Tony Robbins is very fond of the Buddhist principle that in life, pain is inevitable, but suffering is an option.
Life can be painful at times. No one is going to argue that point. Even seeds crack open, to bring forth their new life. Chicks have to bust out of their shells, butterflies out of their cocoons. But as any biologist will confirm, that physical struggle makes their wings strong, forces unwanted fluids from their bodies and feeds them. This metaphor has been applied to our personal growth, but I wonder if this is to our continued detriment.
There is no doubt that personal struggle can build character. We can learn through adversity to appreciate what we have, to have empathy, to see shared humanity.
One person struggles to put food on the table for their children while another struggles to pay their credit card bill from too much shopping and we scream hashtag first world problem!
In the words of Hamlet, “there is nothing either good or bad, but thinking makes it so.” Two people may share a dilemma but view it very differently. Many New Thought (the more inclusive and polite term for ‘new age’, first coined in the 1830s) teachers will even suggest that being grateful for our struggle can be a vital step in learning from it.
Dr. Joe Dispenza says that you can learn and grow in a state of pain and struggle, or in a state of joy and inspiration. I know what I’d prefer!
As a plant or an animal grows, or a human baby for that matter, the best thing we can offer the growing new life is the perfect environment. If a young plant or animal suffers, such suffering will leave its mark. This is the same for a human child. As the Jesuits say “Show me a boy of seven, and I will show you the man.”
Children grow best with healthy food, clean water, a safe place to sleep, grow and learn, and love. A nice little Maslow stack and you’ll have a happy healthy individual who should reach their potential.
Easier with animals and plants, right, because they don’t have the free will to take all the good we give them and twist it around into something hurtful.
Pop culture is awash with examples of super-rich kids with everything and nothing. I am not talking about giving a child a lavish lifestyle, filling their mouth with food before they can even ask for it, handing them the keys to a brand new car on their 16th birthday. That’s not the perfect environment.
There’s nothing wrong with ensuring our kids have a safe environment, enough to eat or even a new car, a trip around the world…they are just things. It’s what we teach them, how we give, and who we model for them, that shows them how to live.
We can learn through joy and insight but education and guidance is the key. There is enough information out there on the web and in the library, that there is no excuse for waiting until the Universe hits you upside the head.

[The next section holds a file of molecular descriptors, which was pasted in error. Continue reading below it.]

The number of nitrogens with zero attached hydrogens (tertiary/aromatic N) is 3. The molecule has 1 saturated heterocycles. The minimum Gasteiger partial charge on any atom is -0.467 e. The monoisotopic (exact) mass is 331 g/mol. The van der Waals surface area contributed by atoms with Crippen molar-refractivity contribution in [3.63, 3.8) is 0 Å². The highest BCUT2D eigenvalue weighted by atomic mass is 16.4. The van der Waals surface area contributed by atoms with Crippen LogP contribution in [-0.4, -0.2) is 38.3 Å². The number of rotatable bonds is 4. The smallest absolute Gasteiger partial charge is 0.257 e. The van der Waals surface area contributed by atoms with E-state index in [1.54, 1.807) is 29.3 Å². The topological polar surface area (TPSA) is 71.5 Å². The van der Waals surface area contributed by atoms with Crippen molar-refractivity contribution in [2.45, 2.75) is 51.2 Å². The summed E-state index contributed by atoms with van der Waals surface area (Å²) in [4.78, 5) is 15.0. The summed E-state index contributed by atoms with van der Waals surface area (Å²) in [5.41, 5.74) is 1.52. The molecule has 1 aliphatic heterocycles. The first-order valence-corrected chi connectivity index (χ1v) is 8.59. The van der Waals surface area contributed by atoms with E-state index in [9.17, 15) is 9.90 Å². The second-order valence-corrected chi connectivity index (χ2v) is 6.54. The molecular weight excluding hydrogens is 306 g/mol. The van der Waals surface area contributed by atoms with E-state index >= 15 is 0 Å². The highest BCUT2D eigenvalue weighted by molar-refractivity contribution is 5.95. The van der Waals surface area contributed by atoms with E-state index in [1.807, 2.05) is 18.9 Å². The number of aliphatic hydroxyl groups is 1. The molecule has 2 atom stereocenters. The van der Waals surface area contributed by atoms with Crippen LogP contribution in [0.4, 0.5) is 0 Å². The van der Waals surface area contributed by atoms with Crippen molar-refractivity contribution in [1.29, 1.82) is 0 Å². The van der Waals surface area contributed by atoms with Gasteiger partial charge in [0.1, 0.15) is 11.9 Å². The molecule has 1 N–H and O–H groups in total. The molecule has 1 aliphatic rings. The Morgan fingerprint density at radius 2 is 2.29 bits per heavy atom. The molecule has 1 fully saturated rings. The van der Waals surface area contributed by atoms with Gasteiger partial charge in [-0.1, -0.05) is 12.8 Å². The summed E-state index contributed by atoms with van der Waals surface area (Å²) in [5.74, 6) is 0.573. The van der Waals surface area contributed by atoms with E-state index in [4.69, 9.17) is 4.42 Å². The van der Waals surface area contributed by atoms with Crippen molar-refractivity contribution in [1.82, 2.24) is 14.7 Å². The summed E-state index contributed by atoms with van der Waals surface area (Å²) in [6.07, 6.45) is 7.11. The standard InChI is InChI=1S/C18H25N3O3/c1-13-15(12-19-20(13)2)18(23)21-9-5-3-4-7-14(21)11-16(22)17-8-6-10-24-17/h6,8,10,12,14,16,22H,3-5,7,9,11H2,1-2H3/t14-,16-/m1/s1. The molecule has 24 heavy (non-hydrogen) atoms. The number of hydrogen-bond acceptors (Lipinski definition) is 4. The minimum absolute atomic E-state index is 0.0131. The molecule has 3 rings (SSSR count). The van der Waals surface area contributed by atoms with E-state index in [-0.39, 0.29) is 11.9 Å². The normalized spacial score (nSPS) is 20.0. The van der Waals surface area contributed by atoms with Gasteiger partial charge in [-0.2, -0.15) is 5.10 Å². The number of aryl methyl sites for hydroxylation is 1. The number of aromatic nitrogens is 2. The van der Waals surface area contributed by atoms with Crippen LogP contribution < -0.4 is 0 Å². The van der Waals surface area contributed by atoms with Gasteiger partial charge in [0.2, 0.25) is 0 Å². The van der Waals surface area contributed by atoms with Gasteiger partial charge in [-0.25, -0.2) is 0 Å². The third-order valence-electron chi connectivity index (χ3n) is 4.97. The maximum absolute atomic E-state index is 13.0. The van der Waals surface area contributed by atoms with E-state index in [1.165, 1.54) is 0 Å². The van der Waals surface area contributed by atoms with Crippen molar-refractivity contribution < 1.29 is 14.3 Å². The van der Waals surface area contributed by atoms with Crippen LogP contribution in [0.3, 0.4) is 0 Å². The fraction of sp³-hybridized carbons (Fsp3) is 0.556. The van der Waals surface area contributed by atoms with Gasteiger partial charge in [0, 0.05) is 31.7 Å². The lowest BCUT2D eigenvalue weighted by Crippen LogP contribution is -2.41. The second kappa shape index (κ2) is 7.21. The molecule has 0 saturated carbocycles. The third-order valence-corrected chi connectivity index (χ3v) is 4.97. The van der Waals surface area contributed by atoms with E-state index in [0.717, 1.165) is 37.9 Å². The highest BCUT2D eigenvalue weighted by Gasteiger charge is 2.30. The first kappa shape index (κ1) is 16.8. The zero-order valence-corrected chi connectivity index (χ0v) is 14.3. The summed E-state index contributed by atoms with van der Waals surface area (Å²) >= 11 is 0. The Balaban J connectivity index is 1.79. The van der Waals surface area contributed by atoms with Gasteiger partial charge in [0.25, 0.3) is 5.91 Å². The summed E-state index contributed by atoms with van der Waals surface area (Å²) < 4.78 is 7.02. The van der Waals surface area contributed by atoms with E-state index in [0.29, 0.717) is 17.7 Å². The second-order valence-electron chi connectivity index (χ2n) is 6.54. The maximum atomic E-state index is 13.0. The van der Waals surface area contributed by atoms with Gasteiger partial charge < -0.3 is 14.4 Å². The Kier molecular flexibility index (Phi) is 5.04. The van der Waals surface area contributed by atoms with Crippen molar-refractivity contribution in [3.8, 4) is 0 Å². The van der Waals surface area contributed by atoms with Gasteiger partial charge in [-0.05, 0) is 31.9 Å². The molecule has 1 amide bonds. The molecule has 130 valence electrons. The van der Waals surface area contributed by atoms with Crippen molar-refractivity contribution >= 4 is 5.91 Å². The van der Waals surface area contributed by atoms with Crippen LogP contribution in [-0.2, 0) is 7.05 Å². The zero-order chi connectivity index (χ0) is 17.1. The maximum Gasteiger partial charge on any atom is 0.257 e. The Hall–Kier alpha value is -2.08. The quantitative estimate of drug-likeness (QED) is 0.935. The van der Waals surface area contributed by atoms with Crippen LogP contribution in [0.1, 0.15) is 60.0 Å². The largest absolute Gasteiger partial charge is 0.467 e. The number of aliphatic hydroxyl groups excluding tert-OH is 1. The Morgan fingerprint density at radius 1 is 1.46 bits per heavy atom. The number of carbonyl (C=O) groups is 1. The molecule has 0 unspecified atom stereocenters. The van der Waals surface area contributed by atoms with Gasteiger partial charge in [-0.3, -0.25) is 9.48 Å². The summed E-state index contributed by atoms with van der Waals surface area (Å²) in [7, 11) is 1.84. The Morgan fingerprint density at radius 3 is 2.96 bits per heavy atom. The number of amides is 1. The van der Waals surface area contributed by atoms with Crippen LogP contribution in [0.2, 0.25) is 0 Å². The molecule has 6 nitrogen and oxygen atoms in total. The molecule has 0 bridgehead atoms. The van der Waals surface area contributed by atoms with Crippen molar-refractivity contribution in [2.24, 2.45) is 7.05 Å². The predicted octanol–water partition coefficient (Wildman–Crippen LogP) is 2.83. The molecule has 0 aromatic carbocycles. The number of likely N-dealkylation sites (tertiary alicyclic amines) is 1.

FOR CREATIVES and anyone who wants to change their lives or level up! I love the Law of Emergence podcast with Derek Rydell. He outlines the 7 Steps to creating the life of your dreams.
What – what do you really want to achieve. Be specific. Work on this. Take it seriously and spend time working it out. Sometimes it helps to work out what you don’t want and work from there.
Why – A lot of people talk about finding your WHY, but one good way to do that is to employ the Five Whys. Decide on your ‘What’ then ask yourself why, then why to the answer, and so on five times.
Undo your why knots. What are the red-flags, fears, and negatives that come up when you’re working on your what and why?
Design a life that’s Congruent with your highest vision vs protection. The path towards your dreams really has to align with your personal beliefs. Make no mistake, your personal beliefs will change over time. If they don’t, you might want to dig deeper into your personal work.
Plan and schedule. A goal without a plan is just a dream.
Structure, support, and accountability. Within your plan, make room for change but make sure that you are working daily towards your goal. If you want to write a book, make a plan to write daily, get help where needed, and find a buddy who will keep you accountable to your plan.
Ongoing assessment and evaluation. David Kadavy calls this ‘shipping’. I really believe that you need to find your voice in order to find your audience, but you have to be getting your work out there. It’s so easy now with the internet; no matter what you’re doing, there’s an app, website, or forum for it!
As Derek says, if you don’t have new habits all the inspiration in the world won’t do anything!!
My mantra for 2018 has been By doing ALL I CAN with ALL I HAVE the inspiration and insight to achieve my intentions will flow.